• Quality of Service (QoS)—It’s true that broadband availability, speed and bandwidth have improved significantly over the years, making cloud UC possible, but not perfect. Your network has to handle voice, data, video, and content sharing seamlessly and simultaneously. It’s important for you to work with an MSP that has end-to-end control over the network, so it can offer the QoS guarantees your business needs for communications free from latency, jitter and packet loss.

• Business Continuity/Disaster Recovery (BC/DR)—When one of your sites loses power, you can still send employees home if you like, but since the cloud-based UC server is unaffected, you can forward their calls to their home offices or cell phones, or they can just use the softphone client on their PC, laptop, smartphone or tablet.

By themselves, these characteristics easily justify managed cloud UC, but there are a few more ways that it simplifies your daily management load:

• Right Sizing—With managed cloud UC, adding an employee is easy. It’s a matter of purchasing another seat. You don’t have to buy more than you need, only what you need even if it’s only one seat. Then, your MSP should ship you the phone already configured, you power it up and plug it into the network, it calls “home” and downloads any updates, and your new employee can start using it right away. It’s that simple.

• Self Service—With managed cloud UC, your employees can manage their own preferences from their softphone client or web-based portal. If your sales director needs to work remotely, for example, she can forward her extension to her home office or set it to ring simultaneously across all her devices so she can answer from her car or a client site.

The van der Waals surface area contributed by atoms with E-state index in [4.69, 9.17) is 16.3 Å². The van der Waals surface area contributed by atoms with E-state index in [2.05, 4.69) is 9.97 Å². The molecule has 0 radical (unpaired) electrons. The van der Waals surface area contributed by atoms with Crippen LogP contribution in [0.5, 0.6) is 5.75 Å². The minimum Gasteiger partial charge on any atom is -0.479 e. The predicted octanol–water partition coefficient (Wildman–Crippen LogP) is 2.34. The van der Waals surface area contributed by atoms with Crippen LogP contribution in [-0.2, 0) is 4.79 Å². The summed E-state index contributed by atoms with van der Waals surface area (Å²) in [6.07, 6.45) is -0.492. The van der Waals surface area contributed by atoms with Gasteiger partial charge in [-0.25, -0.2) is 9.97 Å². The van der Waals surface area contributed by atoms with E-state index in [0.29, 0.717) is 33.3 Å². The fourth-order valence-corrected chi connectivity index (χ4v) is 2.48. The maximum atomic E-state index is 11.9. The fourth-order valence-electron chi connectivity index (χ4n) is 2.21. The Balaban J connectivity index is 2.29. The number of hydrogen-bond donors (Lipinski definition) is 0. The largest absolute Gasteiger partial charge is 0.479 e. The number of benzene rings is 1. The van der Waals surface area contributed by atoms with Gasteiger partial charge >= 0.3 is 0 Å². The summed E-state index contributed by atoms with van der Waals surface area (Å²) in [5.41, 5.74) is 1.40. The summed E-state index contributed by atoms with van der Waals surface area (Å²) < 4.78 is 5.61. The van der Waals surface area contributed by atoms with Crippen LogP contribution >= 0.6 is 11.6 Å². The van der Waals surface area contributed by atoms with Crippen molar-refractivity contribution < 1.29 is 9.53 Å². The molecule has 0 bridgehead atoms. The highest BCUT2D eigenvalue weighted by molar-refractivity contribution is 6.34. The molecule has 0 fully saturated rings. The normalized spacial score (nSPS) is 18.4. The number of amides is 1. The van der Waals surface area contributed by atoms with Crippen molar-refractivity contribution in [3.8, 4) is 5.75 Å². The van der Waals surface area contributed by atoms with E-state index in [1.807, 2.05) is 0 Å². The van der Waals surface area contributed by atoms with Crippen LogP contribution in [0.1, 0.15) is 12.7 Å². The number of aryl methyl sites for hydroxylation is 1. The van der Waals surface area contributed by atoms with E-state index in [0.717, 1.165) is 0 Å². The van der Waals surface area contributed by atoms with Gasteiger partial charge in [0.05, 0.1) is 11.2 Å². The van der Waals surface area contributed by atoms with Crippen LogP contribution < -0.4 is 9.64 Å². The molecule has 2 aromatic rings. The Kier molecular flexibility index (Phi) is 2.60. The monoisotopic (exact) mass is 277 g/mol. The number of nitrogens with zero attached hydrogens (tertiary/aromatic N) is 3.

• Automatic Updates—With cloud-based systems, patches and new features automatically are deployed during scheduled maintenance windows with no interruptions in service for your users.

• Future Proofing—Once upon a time, you could lease a phone system for five to 10 years. But who’s walking around with a cell phone that’s 5 years old, let alone 10? Technology is evolving very quickly. Inevitably, new technologies will come out, enabling communications capabilities that we haven’t even thought about.

Since IT departments inherited communications back in the ‘90s when voice became an application on the data network, management demands have grown exponentially, but so have the possibilities. UC is no longer just a cost center, but a business driver. UC supports sales and service, of course, but it also can be part of your product and service itself. Managed cloud UC gives you the opportunity to outsource infrastructure management of the former and explore the revenue potential of the latter.